Belgium were instilled as the dark horses ahead of international football’s premier competition in Brazil, backed so heavily in recent weeks, that tag now seems inappropriate. France have been free-scoring form in the last month, most notably putting eight past Jamaica in preparation for Brazil. The pace in which France break on the counter, even without injured absentee Franck Ribery, is something to behold. Qualification to the World Cup knock out stages is now guaranteed, are they the real dark horses for the tournament? However, with respect to Honduras and Switzerland, these teams are far from perennial world-beaters. As fluid and adventurous as the French forward line is, at times they look a tad exposed at the back, which better side would punish. But, with commanding midfielders in Blaise Matuidi, Paul Pogba, Mousa Sissoko in the side, the likes of Mathieu Valbuena, Olivier Giroud, Yohann Cabaye and Karim Benzema are able to run free and put any side that’s put in front of them, to the sword.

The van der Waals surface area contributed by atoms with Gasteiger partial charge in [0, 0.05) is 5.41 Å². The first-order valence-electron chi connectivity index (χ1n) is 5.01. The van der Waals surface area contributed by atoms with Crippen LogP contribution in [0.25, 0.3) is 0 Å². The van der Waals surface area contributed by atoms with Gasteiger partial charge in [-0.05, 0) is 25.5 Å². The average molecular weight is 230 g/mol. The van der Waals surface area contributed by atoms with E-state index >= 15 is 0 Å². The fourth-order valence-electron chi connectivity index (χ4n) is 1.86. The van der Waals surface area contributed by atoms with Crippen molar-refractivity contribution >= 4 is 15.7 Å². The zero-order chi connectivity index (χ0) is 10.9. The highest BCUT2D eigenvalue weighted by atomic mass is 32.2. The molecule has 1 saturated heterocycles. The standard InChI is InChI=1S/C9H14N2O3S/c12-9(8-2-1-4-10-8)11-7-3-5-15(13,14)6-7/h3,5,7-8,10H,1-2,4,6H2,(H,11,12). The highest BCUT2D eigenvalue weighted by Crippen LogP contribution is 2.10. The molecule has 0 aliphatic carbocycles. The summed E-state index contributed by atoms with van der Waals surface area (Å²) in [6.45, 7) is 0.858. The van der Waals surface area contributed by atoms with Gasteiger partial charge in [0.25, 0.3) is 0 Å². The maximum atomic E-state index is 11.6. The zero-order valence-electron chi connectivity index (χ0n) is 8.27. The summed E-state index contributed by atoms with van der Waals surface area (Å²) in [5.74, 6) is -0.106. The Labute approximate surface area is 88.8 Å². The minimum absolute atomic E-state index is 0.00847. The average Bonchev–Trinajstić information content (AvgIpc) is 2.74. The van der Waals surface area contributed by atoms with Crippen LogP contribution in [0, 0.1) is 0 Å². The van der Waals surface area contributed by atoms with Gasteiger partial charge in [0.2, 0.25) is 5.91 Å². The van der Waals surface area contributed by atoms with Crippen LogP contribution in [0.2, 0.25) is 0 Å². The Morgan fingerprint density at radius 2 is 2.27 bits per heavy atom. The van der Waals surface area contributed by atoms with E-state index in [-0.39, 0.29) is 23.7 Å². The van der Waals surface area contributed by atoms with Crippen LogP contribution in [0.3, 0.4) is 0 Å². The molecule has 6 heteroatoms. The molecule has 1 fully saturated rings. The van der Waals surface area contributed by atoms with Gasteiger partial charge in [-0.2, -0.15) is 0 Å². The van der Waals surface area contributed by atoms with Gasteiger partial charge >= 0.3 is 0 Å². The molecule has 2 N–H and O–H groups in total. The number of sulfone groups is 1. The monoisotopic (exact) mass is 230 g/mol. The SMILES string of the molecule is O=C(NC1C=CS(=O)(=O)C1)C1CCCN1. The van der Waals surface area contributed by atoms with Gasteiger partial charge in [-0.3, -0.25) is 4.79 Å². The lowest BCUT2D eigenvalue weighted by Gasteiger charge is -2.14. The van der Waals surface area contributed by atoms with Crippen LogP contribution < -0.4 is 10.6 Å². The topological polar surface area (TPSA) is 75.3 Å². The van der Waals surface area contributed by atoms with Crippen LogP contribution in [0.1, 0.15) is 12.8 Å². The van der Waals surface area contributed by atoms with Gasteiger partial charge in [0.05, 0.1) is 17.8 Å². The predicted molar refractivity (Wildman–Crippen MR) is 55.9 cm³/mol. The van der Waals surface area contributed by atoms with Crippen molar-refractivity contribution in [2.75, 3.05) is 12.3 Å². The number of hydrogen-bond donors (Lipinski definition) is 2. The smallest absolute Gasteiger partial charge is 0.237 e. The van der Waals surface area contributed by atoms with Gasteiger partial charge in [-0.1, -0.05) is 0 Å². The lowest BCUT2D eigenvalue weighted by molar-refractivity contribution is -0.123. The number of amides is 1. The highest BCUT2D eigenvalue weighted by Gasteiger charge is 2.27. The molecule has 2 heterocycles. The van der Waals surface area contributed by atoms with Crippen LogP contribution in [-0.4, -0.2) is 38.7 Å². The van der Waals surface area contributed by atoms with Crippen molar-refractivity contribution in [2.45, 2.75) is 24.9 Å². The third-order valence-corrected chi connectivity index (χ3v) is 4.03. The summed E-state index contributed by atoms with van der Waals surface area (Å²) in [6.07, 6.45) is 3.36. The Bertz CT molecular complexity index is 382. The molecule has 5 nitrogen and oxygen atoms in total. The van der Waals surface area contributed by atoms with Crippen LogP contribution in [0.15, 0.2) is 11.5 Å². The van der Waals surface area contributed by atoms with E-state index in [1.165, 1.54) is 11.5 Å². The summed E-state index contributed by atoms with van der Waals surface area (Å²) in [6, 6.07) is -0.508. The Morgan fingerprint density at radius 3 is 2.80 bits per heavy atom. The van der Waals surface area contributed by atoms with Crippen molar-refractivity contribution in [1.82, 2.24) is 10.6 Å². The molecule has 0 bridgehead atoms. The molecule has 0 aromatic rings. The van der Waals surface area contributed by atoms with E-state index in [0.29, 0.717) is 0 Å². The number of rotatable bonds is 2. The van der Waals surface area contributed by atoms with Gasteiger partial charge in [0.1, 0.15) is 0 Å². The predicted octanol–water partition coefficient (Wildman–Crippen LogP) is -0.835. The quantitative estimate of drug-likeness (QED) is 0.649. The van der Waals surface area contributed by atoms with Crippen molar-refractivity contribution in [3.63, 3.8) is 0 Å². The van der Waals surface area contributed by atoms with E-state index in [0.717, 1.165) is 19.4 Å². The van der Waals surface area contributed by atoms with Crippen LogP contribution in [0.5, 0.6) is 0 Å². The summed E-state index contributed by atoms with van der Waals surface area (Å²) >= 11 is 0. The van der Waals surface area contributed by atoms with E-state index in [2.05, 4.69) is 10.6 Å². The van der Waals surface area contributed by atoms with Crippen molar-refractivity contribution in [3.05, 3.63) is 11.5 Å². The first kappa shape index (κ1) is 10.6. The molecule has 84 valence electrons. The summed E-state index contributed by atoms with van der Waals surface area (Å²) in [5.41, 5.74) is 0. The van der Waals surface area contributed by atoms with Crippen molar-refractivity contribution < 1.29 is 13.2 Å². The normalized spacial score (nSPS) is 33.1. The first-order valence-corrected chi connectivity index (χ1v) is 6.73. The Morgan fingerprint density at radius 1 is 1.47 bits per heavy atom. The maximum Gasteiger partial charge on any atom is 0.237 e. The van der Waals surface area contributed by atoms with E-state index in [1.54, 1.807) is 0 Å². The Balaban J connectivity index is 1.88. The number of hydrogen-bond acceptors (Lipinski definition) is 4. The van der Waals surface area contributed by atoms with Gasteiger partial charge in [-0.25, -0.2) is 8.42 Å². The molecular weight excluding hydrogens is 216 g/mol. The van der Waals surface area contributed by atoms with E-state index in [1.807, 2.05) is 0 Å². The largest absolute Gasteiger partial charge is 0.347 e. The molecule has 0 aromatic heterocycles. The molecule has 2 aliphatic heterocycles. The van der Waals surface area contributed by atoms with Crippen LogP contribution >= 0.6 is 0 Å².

As good as France were, Switzerland were equally woeful. The injury to Steve von Bergen, who reportedly suffered a broken cheekbone and ruptured eye socket, forced manager Ottmar Hitzfeld’s hand early doors. Former Arsenal and Fulham centre back Philippe Senderos came on as his replacement. The Swiss teams balance suffered in the ensuing moments, encapsulated by a couple of minutes of sublime forward play and lacklustre defending. First, Olivier Giroud headed France in front, poor Swiss marking allowed him to take the chance unopposed. 12 seconds after the restart and Swiss goalkeeper Diego Benaglio was picking the ball out of his net once more, Blaise Matuidi romping forward and dispatching the ball with pace to make it 2-0. In truth, the goalkeeper really should have been alert to the danger far quicker to get down to his right hand post and parry away the shot. Reeling from the swift capitulation, the Swiss conceded a penalty just after the half hour mark, however, goalkeeper Benaglio gained some measure of redemption for his earlier error by saving Benzema’s spotkick, Cabaye striking the woodwork from the rebound. Switzerland to there credit probed for a way back into the game, and found some consolation late on but the French ran rampant, Valbuena before half time, then further goals from Benzema and Sissoko in the 2nd half confirmed a rout of the error-ridden Swiss.
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